Classers versed on their important role

27 May, 2018 04:00 AM
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THEIR role in WA’s record-breaking wool industry and the importance of fulfilling it completely and correctly was impressed on 20 trainee wool classers on a visit to Perth wool handling facilities recently.

South Regional TAFE wool classing students and their lecturer Robert Carter visited the Western Wool Centre (WWC) in Bibra Lake on Wednesday to watch the live auction as price guides across the 18-22 micron spectrum and the Western Indicator all moved to record highs.

They also visited Australian Wool Handlers Pty Ltd wool stores and Australian Wool Testing Authority nearby, as well as the Elders show floor at the WWC where lot samples of wool are displayed for buyers to inspect before and after sales.

An annual event since 2007 as part of the wool classing course, the excursion was arranged by Mr Carter to impress on students the necessity of correct clip preparation, classing and documentation.

The itinerary was organised by Elders’ WA wool manager Danny Burkett and Elders’ wool technical officer Danny Royal.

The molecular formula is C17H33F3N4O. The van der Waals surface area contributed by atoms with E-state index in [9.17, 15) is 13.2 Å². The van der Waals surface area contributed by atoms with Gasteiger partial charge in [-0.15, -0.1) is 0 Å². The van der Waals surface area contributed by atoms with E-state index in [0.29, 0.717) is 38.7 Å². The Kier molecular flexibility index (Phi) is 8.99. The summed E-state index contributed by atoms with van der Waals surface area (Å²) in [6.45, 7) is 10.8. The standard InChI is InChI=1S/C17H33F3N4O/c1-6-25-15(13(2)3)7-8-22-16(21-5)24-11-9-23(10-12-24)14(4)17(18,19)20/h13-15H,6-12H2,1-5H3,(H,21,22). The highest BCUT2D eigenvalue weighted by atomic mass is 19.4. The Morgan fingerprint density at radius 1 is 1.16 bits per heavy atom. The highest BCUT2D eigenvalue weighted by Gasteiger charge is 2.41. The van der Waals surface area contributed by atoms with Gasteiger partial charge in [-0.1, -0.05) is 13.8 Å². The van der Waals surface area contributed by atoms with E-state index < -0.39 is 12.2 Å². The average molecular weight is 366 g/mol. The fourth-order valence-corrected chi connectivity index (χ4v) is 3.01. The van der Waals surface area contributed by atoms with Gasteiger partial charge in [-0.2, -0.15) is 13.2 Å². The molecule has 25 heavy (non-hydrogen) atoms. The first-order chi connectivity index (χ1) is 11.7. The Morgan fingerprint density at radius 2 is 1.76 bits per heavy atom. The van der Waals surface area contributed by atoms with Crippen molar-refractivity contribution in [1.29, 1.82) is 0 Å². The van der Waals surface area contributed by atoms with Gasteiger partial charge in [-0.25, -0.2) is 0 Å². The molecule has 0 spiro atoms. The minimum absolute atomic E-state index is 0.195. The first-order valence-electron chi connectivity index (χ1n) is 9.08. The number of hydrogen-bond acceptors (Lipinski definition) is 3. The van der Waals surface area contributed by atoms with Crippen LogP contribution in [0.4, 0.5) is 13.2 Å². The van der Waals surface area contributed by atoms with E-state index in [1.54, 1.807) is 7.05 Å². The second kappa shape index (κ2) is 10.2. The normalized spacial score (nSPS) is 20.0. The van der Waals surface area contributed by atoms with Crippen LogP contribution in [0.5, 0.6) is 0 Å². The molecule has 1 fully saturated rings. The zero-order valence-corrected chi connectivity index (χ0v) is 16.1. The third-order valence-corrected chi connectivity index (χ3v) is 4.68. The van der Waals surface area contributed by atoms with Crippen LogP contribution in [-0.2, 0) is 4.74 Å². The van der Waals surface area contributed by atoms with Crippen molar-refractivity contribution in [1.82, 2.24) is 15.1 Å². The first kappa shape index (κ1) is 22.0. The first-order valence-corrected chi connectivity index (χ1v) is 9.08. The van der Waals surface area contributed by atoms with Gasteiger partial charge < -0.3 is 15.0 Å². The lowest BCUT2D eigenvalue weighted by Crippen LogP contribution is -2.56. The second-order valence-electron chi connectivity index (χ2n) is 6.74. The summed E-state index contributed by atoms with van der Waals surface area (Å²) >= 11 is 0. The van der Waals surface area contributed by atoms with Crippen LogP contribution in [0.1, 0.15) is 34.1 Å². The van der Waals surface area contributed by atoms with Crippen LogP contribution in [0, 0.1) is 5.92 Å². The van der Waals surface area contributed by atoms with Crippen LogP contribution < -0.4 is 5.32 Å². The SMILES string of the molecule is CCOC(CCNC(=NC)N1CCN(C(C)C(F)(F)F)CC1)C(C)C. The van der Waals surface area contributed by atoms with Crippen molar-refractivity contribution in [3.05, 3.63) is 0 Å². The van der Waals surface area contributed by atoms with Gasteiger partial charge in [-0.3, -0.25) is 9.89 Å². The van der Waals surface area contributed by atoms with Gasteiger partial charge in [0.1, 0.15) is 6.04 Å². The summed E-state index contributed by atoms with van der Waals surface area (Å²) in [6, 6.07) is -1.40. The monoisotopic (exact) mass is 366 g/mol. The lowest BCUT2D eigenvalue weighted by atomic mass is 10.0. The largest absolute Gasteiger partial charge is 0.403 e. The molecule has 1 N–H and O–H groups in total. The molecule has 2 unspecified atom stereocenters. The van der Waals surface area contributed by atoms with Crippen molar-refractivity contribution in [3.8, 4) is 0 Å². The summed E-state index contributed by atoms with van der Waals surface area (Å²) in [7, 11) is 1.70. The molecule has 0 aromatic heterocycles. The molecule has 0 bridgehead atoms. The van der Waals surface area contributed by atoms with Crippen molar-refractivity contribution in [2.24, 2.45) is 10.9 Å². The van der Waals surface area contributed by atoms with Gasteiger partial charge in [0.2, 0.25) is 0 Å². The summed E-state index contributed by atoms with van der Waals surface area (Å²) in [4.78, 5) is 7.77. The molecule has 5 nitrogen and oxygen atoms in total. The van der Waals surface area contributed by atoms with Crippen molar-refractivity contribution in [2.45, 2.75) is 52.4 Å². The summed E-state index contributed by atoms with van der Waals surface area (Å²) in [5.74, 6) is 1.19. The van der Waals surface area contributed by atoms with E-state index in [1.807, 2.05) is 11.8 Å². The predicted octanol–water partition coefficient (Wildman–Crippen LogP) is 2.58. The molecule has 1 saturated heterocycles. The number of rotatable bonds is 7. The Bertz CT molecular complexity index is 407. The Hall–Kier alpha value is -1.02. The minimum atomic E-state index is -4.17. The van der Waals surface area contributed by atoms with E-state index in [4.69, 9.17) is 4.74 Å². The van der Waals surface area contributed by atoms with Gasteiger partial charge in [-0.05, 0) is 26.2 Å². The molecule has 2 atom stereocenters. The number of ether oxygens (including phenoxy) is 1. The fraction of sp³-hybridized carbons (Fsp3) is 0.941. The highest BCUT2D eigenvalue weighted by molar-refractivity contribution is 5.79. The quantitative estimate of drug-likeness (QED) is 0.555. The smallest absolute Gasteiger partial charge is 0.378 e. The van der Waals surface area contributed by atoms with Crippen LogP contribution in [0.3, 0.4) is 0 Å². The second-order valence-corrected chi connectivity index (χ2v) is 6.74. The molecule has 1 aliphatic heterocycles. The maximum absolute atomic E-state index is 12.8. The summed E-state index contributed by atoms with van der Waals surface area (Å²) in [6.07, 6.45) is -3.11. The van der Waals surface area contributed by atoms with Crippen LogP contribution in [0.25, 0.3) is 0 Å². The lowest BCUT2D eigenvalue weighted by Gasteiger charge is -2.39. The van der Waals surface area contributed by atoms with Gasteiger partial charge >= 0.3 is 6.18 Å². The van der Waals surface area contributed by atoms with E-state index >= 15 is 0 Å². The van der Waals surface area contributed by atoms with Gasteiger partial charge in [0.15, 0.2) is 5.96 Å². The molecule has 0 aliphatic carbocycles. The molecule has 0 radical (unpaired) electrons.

Mr Burkett told students the ease with which wool moved from the woolshed through the supply “pipeline” to the end processor starts with them in the shed.

“You have control over the wool preparation, the classing, the lines to be made, the documentation and the suggested lotting advice,” Mr Burkett pointed out.

He stressed the importance of neat, accurate and complete wool clip documentation – wool classer’s specifications that accompany wool clips and assist with lotting.

“This documentation enhances the movement of wool through the pipeline,” he said.

Mr Burkett urged students to embrace new technology and use electronic wool clip stationary now available.

“This will help reduce errors and value add along the pipeline,” he said.

Mr Carter highlighted that, along with their documentation, wool classers needed to alert woolgrowers to the significance of correctly completing and signing the National Wool Declaration.

The quality assurance document helps safeguard the reputation of the Australian wool industry, Mr Carter said.

The students are studying for their Certificate IV in Wool Classing and come from around the State.

They are all working in the industry, are experienced in all aspects of shed duties and have completed Certificate II and III in Advanced Wool Handling.

The course involves 12 topics of correspondence work followed by a three-week intensive TAFE release block at the Narrogin campus.

Trainee wool classers then return to work under the supervision of a registered wool classer prior to their final assessment.

Enquiries about the course can be directed to Mr Carter on 0437 310 825 or rob.carter@srtafe.wa.edu.au.

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